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Open Access The research impact of broadcast programming reconsidered: Academic involvement in programme-making

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This commentary responds to an article by Melissa Grant, Lucy Vernall and Kirsty Hill in Research for All (Grant et al., 2018) that assessed the impact of broadcast programming through quantitative and qualitative evidence. In that piece, the authors attended exclusively to the uptake by, and attitudes of, end users. But viewer or social media statistics can paint a patchy picture, and feedback groups recreate an unusually attentive mode of reception. This commentary argues for an alternative or complementary emphasis on the participation of academics in producing broadcast programming for the purposes of writing REF impact templates. In highlighting the process of programme-making rather than the reception of a completed output, the commentary seeks to 'read' academic impact on the media in a more dynamic way, and speaks to the sometimes substantial and substantive involvement of academics prior to a programme's broadcast and its ultimate effects in the public sphere. Indeed, a focus on the 'front-loaded' impact by academics in the media, and on their longer-term institutional ripple effects, offers evidence that is more easily captured than establishing the attitudes of audiences. The latter are notoriously difficult to determine and, as Grant et al.'s (2018) data show, do not always do justice to the importance of media work as part of impactful academic activity.

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Keywords: IMPACT EVALUATION; MEDIA PRODUCTION; RADIO; REF TEMPLATES; TELEVISION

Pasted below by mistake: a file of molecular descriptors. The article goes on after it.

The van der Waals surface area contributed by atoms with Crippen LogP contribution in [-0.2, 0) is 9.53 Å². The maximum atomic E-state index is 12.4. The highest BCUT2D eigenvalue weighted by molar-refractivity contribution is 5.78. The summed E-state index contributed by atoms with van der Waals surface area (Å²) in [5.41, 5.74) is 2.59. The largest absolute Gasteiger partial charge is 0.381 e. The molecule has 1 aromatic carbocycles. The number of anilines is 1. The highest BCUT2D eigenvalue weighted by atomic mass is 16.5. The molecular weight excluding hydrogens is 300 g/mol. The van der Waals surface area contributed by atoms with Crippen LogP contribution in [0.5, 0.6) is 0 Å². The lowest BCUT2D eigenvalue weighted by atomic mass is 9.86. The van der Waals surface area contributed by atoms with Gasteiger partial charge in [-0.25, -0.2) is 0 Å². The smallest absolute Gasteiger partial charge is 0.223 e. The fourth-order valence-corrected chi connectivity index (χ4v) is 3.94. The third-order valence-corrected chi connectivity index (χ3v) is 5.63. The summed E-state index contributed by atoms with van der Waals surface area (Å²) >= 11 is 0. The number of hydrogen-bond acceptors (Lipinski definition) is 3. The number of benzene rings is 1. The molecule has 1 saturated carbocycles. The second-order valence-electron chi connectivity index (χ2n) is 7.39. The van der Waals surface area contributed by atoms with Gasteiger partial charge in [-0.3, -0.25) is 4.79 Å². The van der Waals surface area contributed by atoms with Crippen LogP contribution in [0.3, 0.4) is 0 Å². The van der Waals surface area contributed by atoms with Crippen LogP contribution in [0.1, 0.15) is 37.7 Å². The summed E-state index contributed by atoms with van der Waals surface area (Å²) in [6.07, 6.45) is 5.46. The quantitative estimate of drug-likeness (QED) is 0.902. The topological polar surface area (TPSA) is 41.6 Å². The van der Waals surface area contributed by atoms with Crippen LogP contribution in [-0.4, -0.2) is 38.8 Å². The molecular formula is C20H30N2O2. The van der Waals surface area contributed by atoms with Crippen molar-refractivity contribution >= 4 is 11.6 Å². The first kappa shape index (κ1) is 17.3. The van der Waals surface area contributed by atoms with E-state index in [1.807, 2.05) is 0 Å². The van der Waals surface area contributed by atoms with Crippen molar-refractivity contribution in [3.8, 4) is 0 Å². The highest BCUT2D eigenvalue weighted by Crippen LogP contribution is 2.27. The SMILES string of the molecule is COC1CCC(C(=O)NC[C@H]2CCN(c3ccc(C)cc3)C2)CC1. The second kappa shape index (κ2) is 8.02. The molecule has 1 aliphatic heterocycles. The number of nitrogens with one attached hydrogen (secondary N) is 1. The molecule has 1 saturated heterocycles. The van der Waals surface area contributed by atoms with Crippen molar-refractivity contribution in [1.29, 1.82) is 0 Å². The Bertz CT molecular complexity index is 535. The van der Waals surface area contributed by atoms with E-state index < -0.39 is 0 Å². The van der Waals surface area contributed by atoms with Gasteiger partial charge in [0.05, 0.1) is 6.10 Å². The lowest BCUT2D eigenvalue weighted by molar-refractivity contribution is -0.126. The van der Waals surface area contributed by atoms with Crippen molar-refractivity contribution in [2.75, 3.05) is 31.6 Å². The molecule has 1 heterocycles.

Document Type: Research Article

Publication date: September 1, 2019

More about this publication?
  • Engagement with research goes further than participation in it. Engaged individuals and communities initiate research, advise, challenge or collaborate with researchers. Their involvement is always active and they have a crucial influence on the conduct of the research.

    Research for All is a peer-reviewed journal focusing on research that involves universities and communities, services or industries working together. Contributors and readers are from both inside and outside of higher education. They include researchers, policymakers, managers, practitioners, community-based organizations, schools, businesses and the intermediaries who bring these people together. The journal highlights the potential in active public engagement for robust academic study, for the development of involved communities, and for the impact of research. It explores engagement with different groups and their cultures, and features theoretical and empirical analysis alongside authoritative commentary to explore a range of themes that are key to engaged research including the development of reciprocal relationships, sector-specific communication and participatory action research. The journal is co-sponsored by the UCL Institute of Education and the National Co-ordinating Centre for Public Engagement.

    The journal welcomes relevant articles. See the publication homepage for details, or contact [email protected]

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